National Centre for Energy Systems Integration

Jenkins - HW

Dr Jenkins

School of Energy, Geoscience, Infrastructure and Society, Heriot-Watt University

Project title

Socio-technical community energy model

Principal investigator

Dr David Jenkins, Heriot-Watt University

Project team

Project summary

Traditional, theoretical building modelling, particularly that used in stock models for low-carbon building policy, provides challenges for representing specific household types at scale. Whether using national, steady-state stock models (such as the Cambridge Housing Model) or dynamic urban energy models (operating at smaller spatial scales), the ability to represent different demographics and household characteristics is limited. More often, such models estimate the aggregated energy consumption of a large number of homes based on average/typical household definitions, rather than characterising the significant diversity across a community.

For some applications, this approach is defendable, where an approximate representation of energy consumption or carbon emissions (at very low temporal resolution) is required. However, when wanting to profile energy demand at a higher resolution, the nuances of household composition and consumption patterns become more important. Whilst true for establishing a current modelled baseline, this becomes even more important when projecting the potential impact of future scenarios on specific communities. Scenarios, such as National Grid Future Energy Scenarios, are multi-faceted and will impact many different aspects of energy use (and provision) in a home, but they are not generally designed for granular application. For example, a future vision that requires high capital cost expenditure on new heating technologies is unlikely to have the same impact on two residential areas with different deprivation indices – regardless of whether the physical building stock is similar or not. This means that for energy suppliers, local authorities, technology providers and other actors within energy systems, it is difficult to understand what a top-down, generic (national) future scenario will mean for a specific community, when attempting to make provision for this over the coming decades.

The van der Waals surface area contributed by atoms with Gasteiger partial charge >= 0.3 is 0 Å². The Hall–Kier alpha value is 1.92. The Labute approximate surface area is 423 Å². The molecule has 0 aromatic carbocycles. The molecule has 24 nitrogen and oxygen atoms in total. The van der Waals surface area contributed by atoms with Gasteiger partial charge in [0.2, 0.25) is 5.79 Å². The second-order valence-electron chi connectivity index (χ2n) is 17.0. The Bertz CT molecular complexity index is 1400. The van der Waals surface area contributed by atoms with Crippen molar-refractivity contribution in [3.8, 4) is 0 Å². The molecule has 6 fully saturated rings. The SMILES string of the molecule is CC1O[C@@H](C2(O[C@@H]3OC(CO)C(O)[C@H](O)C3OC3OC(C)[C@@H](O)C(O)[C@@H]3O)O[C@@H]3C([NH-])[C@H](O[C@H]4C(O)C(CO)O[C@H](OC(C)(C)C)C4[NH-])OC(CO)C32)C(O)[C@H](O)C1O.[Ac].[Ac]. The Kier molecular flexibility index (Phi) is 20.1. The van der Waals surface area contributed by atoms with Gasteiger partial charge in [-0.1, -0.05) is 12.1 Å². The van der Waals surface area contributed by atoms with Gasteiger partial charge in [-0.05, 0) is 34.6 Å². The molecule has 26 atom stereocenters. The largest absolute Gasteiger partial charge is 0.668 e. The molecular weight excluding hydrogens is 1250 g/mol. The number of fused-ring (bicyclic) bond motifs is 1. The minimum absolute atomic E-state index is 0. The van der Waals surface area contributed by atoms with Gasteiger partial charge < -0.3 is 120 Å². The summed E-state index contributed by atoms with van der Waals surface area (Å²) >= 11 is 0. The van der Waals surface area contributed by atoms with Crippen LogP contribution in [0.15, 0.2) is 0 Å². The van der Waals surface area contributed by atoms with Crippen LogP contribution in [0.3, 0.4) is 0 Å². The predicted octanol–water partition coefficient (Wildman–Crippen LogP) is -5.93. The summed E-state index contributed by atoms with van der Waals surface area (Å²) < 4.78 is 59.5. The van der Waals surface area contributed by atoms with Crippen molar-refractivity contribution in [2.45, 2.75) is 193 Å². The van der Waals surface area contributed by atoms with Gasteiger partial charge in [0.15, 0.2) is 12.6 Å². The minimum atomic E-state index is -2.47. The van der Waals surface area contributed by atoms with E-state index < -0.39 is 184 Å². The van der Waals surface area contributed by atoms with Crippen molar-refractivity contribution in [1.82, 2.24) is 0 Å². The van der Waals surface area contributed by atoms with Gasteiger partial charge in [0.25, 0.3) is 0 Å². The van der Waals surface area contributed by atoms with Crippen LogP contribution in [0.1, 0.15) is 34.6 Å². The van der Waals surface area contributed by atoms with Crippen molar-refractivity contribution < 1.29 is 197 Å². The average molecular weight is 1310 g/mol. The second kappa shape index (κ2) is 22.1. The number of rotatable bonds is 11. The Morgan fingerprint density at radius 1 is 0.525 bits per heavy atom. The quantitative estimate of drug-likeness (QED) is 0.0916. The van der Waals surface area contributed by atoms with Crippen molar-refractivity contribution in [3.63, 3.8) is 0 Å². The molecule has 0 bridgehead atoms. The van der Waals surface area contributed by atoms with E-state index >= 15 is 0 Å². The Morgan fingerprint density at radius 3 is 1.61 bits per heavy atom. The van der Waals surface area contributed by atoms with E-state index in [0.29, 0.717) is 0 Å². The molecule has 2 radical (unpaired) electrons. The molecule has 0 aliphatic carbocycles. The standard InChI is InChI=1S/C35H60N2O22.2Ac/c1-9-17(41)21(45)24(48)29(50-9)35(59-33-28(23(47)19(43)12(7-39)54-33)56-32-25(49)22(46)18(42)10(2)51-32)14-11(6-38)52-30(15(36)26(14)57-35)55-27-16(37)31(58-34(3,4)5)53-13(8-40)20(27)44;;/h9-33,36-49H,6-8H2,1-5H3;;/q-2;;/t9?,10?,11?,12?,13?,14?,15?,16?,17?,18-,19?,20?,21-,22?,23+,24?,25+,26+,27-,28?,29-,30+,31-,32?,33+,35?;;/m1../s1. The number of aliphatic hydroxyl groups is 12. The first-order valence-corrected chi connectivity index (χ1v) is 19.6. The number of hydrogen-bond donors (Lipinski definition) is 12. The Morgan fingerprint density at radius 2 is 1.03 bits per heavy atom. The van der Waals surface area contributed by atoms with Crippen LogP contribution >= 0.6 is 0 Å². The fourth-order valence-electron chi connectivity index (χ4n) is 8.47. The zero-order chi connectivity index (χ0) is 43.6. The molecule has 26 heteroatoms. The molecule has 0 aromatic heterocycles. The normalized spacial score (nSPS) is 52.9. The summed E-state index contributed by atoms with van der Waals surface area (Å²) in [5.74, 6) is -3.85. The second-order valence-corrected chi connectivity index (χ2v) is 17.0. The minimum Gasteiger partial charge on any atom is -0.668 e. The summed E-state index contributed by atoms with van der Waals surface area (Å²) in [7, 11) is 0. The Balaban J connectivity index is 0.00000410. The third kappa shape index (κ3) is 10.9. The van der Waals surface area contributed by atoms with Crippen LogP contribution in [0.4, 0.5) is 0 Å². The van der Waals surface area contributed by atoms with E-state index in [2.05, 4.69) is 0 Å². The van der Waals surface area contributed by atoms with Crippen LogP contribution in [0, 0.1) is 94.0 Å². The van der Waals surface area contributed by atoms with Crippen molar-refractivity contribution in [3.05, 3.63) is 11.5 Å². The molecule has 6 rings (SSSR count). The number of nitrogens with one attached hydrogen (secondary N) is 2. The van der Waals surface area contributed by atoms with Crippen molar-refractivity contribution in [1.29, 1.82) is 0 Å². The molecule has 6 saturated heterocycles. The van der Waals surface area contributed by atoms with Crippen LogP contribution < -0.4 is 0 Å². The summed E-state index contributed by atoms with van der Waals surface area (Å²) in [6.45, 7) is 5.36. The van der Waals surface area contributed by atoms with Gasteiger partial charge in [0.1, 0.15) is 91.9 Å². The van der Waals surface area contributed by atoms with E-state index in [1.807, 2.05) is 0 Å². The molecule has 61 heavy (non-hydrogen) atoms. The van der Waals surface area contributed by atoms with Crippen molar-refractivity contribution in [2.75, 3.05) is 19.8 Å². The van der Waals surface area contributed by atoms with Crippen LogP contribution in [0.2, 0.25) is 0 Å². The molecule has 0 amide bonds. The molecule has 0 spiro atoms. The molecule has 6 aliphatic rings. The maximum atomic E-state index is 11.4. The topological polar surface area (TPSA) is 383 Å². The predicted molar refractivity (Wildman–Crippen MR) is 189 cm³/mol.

With this conundrum in mind, this project will take a novel community energy demand model, already prototyped through CESI, and align it to household socio-demographic indicators. Narratives from future energy scenarios will be translated through expert elicitation and workshop exercises (as described below) to produce meaningful urban energy model inputs. The model, being informed by local GIS data, Energy Performance Certificate surveys, and energy demand data (as a proxy for occupancy and behaviour), can be tailored on a specific residential region (up to 1000s of dwellings). The dynamic, high-resolution nature of the model (powered by an EnergyPlus simulation engine) allows for important physical properties of heat and energy to be modelled transiently (e.g. diurnally), whilst also providing an opportunity to account for activity variations linked to specific occupants. Finally, the ability to run this efficiently at scale allows for the generation of aggregated energy consumption metrics for large residential regions.

The versatility of this model will enable some of the future scenario mapping work of CESI to be incorporated directly into estimations of community energy demand - in a way not currently possible in CESI or similar projects. The impact of future energy scenarios on specific communities, with specific metrics (income, household composition, working practices, technologies etc), will be estimated - indicating how different futures have different (potentially unequal) impacts on communities.

Workshop outputs

Report here: CESI Flex Fund Workshop Outputs David Jenkins

Final report

Report here: CESI Flex Fund Final Report Socio Technical Community Energy Modelling- David Jenkins



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